If you've been reading this blog, then you've been hearing a lot about a piece of hardware known as the Graphics Processing Unit, or GPU. It keeps coming up because it's a powerful key to the smoother, faster, and more responsive browsing experience offered by Internet Explorer 9.
Among the world's largest manufacturers of GPUs is Silicon Valley semiconductor giant Advanced Micro Devices. Although AMD is better known for its central processing units -- the brains inside your PC -- gamers and hobbyists will be very familiar with its GPU line, which includes the Radeon brand. Whether it's integrated into your CPU or on a dedicated video card, your GPU handles the complex tasks of rendering graphics in 2D and 3D and manipulating them in response to user input. IE9 works more closely with your GPU than any other available browser; AMD invests heavily in advancing GPU technology; so it's no surprise that AMD has developed a showpiece site for IE9's graphics acceleration (which relies on an underlying Windows technology called Direct2D).
AMD Space Command is a shoot-'em-up game in which you man the guns on a space capsule, firing missiles at groups of alien invaders, floating blobs, and hostile space ships. Each hit earns you a point. You get 45 seconds to rack up as many points as possible, and then you play again to try to best your score.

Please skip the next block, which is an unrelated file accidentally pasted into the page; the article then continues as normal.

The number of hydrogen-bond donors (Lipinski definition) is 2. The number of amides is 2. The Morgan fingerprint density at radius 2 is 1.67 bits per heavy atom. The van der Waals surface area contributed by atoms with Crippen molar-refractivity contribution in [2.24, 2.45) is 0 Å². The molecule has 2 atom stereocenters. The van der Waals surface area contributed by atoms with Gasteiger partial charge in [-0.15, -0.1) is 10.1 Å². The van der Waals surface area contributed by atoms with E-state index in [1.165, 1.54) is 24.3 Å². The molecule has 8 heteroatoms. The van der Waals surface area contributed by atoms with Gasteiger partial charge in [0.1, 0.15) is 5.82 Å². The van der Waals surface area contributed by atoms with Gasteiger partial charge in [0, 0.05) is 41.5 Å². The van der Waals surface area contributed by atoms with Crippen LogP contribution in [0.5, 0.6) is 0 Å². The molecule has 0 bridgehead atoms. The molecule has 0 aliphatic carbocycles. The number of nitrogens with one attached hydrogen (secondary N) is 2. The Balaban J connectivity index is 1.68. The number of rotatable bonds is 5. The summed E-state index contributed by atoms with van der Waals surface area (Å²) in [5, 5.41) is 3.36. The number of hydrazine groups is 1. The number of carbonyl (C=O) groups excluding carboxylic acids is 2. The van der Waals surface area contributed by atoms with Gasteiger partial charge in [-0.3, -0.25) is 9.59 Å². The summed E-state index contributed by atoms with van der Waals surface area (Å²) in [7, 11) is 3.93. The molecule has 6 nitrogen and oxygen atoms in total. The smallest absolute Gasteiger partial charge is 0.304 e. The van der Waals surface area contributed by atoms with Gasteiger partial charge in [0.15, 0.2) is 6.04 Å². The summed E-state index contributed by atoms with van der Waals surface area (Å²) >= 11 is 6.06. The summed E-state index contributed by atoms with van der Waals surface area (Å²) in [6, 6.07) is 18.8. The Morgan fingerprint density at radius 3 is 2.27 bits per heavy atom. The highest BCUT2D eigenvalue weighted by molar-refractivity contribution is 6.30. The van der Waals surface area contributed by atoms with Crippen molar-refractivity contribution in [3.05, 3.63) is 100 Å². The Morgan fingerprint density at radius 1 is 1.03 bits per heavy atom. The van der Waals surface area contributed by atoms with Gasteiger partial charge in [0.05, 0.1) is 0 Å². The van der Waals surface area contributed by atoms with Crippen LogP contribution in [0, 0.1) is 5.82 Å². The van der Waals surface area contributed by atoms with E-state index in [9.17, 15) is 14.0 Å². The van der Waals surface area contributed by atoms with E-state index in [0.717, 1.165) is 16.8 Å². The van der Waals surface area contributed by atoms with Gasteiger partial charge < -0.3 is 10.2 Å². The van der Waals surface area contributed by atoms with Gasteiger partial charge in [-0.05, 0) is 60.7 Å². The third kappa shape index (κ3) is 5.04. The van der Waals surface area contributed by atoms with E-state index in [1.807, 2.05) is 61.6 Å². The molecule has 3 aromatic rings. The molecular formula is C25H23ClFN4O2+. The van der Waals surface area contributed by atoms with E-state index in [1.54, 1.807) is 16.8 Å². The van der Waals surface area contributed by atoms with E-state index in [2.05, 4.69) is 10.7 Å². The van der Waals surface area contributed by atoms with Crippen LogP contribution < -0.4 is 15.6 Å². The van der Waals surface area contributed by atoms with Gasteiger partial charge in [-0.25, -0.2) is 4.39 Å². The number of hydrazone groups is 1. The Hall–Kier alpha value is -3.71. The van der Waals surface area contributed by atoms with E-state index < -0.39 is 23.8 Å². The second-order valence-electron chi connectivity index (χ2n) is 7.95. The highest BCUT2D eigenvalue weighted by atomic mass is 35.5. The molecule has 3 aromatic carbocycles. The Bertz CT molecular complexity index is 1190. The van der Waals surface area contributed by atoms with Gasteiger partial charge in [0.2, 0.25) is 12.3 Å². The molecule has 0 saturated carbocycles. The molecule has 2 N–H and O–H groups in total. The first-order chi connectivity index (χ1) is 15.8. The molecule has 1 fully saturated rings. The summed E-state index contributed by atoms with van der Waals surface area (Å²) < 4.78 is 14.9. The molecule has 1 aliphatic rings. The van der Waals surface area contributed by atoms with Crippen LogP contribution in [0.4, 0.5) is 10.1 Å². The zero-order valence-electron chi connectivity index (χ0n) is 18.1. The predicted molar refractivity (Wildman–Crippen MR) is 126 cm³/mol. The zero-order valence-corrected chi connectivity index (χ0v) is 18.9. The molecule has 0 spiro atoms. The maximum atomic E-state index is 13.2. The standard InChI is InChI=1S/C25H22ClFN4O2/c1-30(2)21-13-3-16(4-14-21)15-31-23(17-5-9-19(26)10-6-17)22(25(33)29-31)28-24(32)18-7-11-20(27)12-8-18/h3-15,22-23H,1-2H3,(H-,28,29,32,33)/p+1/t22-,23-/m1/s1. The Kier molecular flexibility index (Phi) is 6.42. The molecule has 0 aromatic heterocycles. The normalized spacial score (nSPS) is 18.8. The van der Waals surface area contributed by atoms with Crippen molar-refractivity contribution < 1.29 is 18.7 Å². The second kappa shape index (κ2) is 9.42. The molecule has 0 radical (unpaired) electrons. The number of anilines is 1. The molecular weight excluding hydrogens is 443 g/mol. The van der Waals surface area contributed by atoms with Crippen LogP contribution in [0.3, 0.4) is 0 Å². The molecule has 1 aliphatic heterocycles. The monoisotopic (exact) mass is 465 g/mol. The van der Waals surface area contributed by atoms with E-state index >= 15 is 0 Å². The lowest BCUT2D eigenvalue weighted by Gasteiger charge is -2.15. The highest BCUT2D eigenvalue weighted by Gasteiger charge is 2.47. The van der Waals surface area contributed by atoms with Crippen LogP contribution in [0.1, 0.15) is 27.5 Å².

You may vary the difficulty of the game from "easy" through "middle" to "insane" by adjusting what AMD calls a "GPU Capacitor." Jacking up the capacitor means that you're asking for more targets to aim at. As you increase the intensity, watch how that affects the speed at which your browser responds (measured as frames, i.e. screen updates, per second).
On a moderately speedy laptop with a dedicated graphics card, even as I increased the game's intensity from "easy" to "insane," IE9 kept running the game fast enough to appear smooth to the naked eye. Only one other browser came close. The rest turned in performances that were miserable in one way or another. (Some couldn't play the soundtrack; some couldn't play the game at all; most were just way too slow.) So if you play on IE9, you've got the winning game experience.
This story, "Graphics Capacity " was originally published by BrandPost.